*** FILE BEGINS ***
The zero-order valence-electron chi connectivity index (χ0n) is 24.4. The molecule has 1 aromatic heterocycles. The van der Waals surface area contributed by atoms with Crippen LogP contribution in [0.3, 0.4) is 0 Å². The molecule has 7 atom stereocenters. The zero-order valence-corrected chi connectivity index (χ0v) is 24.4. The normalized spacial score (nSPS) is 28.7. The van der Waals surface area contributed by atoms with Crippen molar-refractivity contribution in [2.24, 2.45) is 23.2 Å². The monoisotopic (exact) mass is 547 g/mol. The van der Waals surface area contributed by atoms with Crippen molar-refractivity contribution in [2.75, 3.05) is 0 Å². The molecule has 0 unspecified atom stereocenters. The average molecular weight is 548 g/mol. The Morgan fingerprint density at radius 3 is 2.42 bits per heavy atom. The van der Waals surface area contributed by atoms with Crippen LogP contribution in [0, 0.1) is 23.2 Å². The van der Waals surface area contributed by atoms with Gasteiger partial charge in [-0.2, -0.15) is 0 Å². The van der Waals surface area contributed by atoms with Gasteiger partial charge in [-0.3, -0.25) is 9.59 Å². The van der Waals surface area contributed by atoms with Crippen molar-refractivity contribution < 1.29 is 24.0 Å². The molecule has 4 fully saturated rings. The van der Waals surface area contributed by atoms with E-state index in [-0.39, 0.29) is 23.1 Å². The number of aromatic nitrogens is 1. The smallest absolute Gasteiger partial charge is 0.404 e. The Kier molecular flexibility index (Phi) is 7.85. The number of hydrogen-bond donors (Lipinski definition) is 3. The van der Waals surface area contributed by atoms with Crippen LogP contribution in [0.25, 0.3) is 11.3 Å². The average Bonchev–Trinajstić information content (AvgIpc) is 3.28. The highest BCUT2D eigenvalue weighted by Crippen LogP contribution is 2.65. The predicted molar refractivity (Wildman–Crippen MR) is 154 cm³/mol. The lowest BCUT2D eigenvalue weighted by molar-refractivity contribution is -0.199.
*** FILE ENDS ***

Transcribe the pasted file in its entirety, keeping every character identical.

The zero-order valence-electron chi connectivity index (χ0n) is 24.4. The molecule has 1 aromatic heterocycles. The van der Waals surface area contributed by atoms with Crippen LogP contribution in [0.3, 0.4) is 0 Å². The molecule has 7 atom stereocenters. The zero-order valence-corrected chi connectivity index (χ0v) is 24.4. The normalized spacial score (nSPS) is 28.7. The van der Waals surface area contributed by atoms with Crippen molar-refractivity contribution in [2.24, 2.45) is 23.2 Å². The monoisotopic (exact) mass is 547 g/mol. The van der Waals surface area contributed by atoms with Crippen molar-refractivity contribution in [2.75, 3.05) is 0 Å². The molecule has 0 unspecified atom stereocenters. The average molecular weight is 548 g/mol. The Morgan fingerprint density at radius 3 is 2.42 bits per heavy atom. The van der Waals surface area contributed by atoms with Crippen LogP contribution in [0, 0.1) is 23.2 Å². The van der Waals surface area contributed by atoms with Gasteiger partial charge in [-0.2, -0.15) is 0 Å². The van der Waals surface area contributed by atoms with Gasteiger partial charge in [-0.3, -0.25) is 9.59 Å². The van der Waals surface area contributed by atoms with Crippen molar-refractivity contribution < 1.29 is 24.0 Å². The molecule has 4 fully saturated rings. The van der Waals surface area contributed by atoms with E-state index in [-0.39, 0.29) is 23.1 Å². The number of aromatic nitrogens is 1. The smallest absolute Gasteiger partial charge is 0.404 e. The Kier molecular flexibility index (Phi) is 7.85. The number of hydrogen-bond donors (Lipinski definition) is 3. The van der Waals surface area contributed by atoms with Crippen LogP contribution in [0.25, 0.3) is 11.3 Å². The average Bonchev–Trinajstić information content (AvgIpc) is 3.28. The highest BCUT2D eigenvalue weighted by Crippen LogP contribution is 2.65. The predicted molar refractivity (Wildman–Crippen MR) is 154 cm³/mol. The lowest BCUT2D eigenvalue weighted by molar-refractivity contribution is -0.199.